December 5, 2023

Head of Japanese Utility Steps Down After Nuclear Crisis

At a news conference in Tokyo, the outgoing president, Masataka Shimizu, also said that the company had decided to decommission the four most heavily damaged of the plant’s six reactors and to cancel plans to add two more.

But his choice of an insider to succeed him could prompt further criticism of the troubled utility in the wake of the crisis at the Fukushima Daiichi plant, which was ravaged in the March 11 earthquake and tsunami and continues to release radiation.

Mr. Shimizu, 66, will step down and be replaced by Toshio Nishizawa, 60, a senior executive at the company, Tokyo Electric said.

“I take responsibility for this accident, which has undermined trust in nuclear safety and brought much grief and fear to society,” Mr. Shimizu said. “Whatever happens, there must be change,” he said.

The crisis has raised serious questions over cozy ties between Japan’s nuclear industry and the regulators charged with overseeing safety at the country’s 55 nuclear reactors. It has also prompted a rethinking of Japan’s energy policy, which had sought to raise the country’s dependence on nuclear energy to one-half of its electricity needs, from the current one-third.

The Japanese government has also been saddled with the task of aiding Tokyo Electric as it starts to pay out what is expected to be trillions of yen in compensation claims even as it continues desperate efforts to stabilize the Fukushima plant.

The Japanese government has announced a plan that could tap public money to save Tokyo Electric from financial collapse and also help it compensate victims of the disaster. But the plan would require the company to eventually repay in full all the money owed to victims of the accident. The company had hoped that payouts might be capped.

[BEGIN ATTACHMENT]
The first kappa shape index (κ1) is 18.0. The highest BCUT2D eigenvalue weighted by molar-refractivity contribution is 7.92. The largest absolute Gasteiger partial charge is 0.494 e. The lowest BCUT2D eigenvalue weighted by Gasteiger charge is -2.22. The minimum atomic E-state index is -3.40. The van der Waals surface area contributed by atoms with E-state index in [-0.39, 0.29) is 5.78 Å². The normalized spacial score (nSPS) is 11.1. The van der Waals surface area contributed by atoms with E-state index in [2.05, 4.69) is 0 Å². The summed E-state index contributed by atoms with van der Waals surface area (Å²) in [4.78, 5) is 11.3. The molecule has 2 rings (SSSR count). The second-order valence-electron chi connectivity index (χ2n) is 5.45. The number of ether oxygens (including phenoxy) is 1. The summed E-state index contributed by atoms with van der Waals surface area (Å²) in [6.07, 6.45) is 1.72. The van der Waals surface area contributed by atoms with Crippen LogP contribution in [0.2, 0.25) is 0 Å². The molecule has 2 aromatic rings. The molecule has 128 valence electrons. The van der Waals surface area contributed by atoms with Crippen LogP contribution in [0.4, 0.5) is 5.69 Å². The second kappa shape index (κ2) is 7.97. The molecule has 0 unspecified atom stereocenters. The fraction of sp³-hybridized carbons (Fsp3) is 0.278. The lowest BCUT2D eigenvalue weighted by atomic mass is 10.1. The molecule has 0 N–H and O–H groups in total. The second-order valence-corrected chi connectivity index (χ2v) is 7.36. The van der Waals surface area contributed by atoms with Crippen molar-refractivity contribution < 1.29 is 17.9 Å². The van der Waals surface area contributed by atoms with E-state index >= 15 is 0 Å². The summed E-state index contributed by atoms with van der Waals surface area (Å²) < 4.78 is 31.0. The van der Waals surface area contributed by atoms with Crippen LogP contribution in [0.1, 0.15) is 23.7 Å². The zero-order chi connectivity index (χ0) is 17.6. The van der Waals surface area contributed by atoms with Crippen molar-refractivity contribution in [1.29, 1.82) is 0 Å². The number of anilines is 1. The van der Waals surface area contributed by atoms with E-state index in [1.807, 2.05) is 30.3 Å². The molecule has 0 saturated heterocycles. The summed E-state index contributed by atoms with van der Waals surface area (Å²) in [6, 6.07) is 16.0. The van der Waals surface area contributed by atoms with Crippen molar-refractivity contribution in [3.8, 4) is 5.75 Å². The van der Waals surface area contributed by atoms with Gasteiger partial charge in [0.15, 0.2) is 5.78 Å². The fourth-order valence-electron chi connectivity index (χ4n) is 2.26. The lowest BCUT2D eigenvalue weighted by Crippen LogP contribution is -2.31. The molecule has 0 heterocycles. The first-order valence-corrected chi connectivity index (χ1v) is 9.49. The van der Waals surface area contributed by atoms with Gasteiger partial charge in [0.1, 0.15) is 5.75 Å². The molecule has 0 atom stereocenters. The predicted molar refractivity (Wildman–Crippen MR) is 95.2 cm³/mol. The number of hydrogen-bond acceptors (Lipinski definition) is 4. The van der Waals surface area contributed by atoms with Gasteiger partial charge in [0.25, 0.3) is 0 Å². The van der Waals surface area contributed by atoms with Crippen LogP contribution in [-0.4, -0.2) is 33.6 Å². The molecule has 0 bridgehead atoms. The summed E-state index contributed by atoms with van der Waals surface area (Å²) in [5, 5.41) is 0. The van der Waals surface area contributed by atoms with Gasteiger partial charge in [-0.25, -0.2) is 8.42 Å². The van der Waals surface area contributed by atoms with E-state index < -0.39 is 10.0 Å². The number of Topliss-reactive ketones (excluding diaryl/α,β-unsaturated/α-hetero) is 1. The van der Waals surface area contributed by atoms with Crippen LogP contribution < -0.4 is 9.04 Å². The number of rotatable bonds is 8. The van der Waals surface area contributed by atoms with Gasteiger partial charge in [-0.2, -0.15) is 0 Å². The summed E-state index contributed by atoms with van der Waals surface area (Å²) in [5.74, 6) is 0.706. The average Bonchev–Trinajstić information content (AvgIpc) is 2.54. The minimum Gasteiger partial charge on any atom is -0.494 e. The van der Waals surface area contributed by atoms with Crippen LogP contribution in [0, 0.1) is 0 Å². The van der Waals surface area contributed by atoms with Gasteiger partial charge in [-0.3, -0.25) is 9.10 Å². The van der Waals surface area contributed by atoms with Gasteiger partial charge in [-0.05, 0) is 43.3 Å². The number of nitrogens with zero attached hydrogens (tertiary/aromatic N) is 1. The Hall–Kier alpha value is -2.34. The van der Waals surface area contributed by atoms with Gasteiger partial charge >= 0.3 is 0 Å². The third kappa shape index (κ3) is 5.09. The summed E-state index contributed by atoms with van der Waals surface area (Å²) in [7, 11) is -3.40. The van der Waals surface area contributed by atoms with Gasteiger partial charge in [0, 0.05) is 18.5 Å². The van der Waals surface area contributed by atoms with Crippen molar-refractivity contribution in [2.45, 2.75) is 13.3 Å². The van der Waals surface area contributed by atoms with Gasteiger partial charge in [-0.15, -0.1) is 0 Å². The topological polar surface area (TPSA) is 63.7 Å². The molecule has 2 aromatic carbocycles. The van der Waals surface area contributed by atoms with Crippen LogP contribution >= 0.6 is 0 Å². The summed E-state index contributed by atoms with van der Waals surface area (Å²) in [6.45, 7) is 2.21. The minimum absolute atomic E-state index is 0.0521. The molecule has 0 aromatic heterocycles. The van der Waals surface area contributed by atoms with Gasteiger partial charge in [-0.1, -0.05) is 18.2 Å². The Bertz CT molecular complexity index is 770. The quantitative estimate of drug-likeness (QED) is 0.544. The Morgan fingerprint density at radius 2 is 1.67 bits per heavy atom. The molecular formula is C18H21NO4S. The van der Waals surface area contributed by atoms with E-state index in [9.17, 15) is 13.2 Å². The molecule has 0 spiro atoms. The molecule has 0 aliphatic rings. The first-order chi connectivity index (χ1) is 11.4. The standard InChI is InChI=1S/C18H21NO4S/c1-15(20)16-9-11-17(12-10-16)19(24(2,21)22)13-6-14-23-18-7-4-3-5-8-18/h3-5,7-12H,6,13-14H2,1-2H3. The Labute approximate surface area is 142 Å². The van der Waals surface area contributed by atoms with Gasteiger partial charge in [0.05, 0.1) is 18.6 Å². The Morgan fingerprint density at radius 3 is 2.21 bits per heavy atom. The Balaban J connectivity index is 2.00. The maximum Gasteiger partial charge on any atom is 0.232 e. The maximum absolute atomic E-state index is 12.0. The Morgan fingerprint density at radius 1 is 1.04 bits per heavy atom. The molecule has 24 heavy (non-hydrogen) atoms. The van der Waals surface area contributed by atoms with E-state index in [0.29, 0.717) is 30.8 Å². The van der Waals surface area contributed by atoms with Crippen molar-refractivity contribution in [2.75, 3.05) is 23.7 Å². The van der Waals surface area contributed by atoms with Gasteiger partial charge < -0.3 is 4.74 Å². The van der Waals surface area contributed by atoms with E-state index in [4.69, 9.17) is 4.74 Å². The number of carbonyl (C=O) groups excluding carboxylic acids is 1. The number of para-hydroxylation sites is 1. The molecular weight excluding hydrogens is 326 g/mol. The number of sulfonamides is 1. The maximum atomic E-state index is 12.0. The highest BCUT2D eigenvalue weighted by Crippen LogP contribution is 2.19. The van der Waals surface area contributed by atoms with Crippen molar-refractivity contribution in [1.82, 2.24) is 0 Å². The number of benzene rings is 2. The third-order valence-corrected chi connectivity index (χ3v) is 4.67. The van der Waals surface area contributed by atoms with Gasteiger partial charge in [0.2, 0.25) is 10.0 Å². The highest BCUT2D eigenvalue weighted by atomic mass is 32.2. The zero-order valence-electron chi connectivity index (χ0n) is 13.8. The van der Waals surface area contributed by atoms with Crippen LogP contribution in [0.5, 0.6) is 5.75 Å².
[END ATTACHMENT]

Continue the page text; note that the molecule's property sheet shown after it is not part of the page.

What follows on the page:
Speaking in a grave monotone, Mr. Shimizu said that Tokyo Electric had booked a net loss of 1.25 trillion yen, or $15.3 billion, for the fiscal year that ended in March, hit by the punishing costs of bringing the Fukushima Daiichi plant under control.

The company booked a special loss of 426 billion yen for costs associated with cooling down the reactors at Fukushima Daiichi, he said, and another 207 billion yen for shutting down the four most heavily damaged reactors.

But its losses so far do not include the compensation claims related to the accident. Tens of thousands of people have been forced to relocate from the area around the power plant, while nearby farmers and fishermen have seen their livelihoods threatened.

Tokyo Electric said it would sell off at least 600 billion yen in assets — including real estate and a stake in one of Japan’s largest telecommunications companies — to help meet compensation payments. The company’s board of directors promised to take no pay, and other executives will return 40 percent to 60 percent of their paychecks.

The company also said it would not pay dividends for the current fiscal year. Still, it was impossible to forecast earnings for the year, the company said.

Moody’s Japan has warned that it could downgrade its debt rating for Tokyo Electric to junk bond status.

Speaking after Tokyo Electric’s announcement, Yukio Edano, the top government spokesman, called for the company to step up efforts to squeeze out funds for compensation payments.

“This is just the start. There must be more scrutiny and more effort,” Mr. Edano said.

During the crisis at the Fukushima Daiichi plant, it became clear that Mr. Shimizu would have to go as the nuclear complex was exposed as woefully unprotected against tsunami risks.

Tokyo Electric has also come under intense criticism for its handling of the accident. Revelations this month that three of the plant’s reactors may have suffered meltdowns in the early days of the crisis has added to the furor.

Mr. Shimizu had been particularly criticized for largely disappearing from the public eye just as the crisis worsened. He checked himself into a hospital for a week after the disaster, and has rarely appeared at news conferences since.

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